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Negative humor styles are associated with rumination, aggression, and suicidal ideation. BPD features are positively associated with negative humor styles; however, few studies have identified factors that mediate this relationship. The present study examines mindfulness skills as a mediator of the link between BPD features and negative humor styles, in a sample of undergraduate students (N = 197), many reporting clinically significant levels of BPD features. Significant indirect effects suggest that individuals with higher BPD features engage in more aggressive humor style partially due to lower levels of nonreactivity. However, individuals with higher BPD features engage in more self-defeating humor style partially due to lower levels of acting with awareness. Higher BPD features were related to less positive humor styles partially due to low describe scores. These findings suggest that different facets of mindfulness skills may assist in decreasing negative and increasing positive humor styles.

The pain of rejection is a crucial component of normal social functioning; however, heightened sensitivity to rejection can be impairing in numerous ways. Mindfulness-based interventions have been effective with several populations characterized by elevated sensitivity to rejection; however, the relationship between mindfulness and rejection sensitivity has been largely unstudied. The present study examines associations between rejection sensitivity and multiple dimensions of dispositional mindfulness, with the hypothesis that a nonjudgmental orientation to inner experiences would be both associated with decreased rejection sensitivity and attenuate the impact of sensitivity to rejection on general negative affect. A cross-sectional sample of undergraduates (n = 451) completed self-report measures of rejection sensitivity, dispositional mindfulness, and trait-level negative affect. Significant zero-order correlations and independent effects were observed between most facets of dispositional mindfulness and rejection sensitivity, with nonjudging demonstrating the largest effects. As predicted, rejection sensitivity was associated with negative affectivity for people low in nonjudging (β = .27, t = 5.12, p < .001) but not for people high in nonjudging (β = .06, t = .99, p = .324). These findings provide preliminary support for mindfulness, specifically the nonjudging dimension, as a protective factor against rejection sensitivity and its effects on affect.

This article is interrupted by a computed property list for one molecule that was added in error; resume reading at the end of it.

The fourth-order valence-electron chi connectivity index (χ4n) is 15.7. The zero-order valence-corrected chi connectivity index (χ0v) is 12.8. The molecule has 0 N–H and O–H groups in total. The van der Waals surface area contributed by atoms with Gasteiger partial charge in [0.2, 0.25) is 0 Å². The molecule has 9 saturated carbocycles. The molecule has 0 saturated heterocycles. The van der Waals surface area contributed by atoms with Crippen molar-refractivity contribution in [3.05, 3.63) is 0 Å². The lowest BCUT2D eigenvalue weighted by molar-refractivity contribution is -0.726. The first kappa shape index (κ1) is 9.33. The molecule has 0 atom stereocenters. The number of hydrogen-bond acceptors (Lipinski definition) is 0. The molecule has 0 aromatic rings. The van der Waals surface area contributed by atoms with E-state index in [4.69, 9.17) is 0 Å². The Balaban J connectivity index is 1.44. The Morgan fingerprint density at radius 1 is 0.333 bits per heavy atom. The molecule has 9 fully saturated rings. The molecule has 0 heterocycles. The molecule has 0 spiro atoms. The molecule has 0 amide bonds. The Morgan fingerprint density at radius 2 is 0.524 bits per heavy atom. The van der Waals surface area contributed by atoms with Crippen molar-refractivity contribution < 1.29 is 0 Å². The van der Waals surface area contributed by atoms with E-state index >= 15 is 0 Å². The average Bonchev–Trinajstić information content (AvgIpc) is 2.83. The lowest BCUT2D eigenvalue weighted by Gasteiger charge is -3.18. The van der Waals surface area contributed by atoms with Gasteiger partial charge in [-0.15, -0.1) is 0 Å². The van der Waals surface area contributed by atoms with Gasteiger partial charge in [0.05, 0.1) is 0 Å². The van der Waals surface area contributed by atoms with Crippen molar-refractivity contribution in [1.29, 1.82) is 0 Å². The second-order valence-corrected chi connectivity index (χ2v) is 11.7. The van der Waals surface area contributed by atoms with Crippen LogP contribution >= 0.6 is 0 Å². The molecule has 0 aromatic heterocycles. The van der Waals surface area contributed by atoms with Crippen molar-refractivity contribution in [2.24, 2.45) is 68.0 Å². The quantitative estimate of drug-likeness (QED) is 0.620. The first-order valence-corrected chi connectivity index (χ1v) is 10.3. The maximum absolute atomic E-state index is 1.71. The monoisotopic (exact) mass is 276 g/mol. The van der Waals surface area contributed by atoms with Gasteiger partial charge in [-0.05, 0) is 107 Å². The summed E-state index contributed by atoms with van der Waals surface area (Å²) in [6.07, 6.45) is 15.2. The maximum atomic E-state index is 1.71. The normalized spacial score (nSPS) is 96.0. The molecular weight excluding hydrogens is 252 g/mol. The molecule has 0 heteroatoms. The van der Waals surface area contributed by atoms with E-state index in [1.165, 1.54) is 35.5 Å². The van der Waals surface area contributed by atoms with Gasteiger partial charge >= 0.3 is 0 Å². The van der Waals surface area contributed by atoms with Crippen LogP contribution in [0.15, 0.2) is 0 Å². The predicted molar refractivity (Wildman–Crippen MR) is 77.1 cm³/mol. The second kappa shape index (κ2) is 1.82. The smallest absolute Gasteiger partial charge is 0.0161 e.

The symptoms of borderline personality disorder (BPD) have been characterized as deficits in mindfulness. Mindfulness can be defined as nonjudgmental, present-centered awareness. The present study investigates the theory that, consistent with this conceptualization, the extent to which acting with awareness predicts reduced BPD features and related dysfunction depends upon levels of nonjudgment. In a sample of 223 undergraduates, we calculated the interaction between awareness-based and nonjudging-based mindfulness skills using subscales of the Five Facet Mindfulness Questionnaire. Regression analyses demonstrated a significant effect of the interaction on several difficulties that are common in BPD: problems with relationships, emotion-related impulsivity, and anger rumination. For acting with awareness to benefit individuals with these difficulties, a less judgmental stance toward internal experiences may be necessary. These findings have significant treatment implications and demonstrate the importance of assessing mindfulness as a multifaceted, synergistic construct.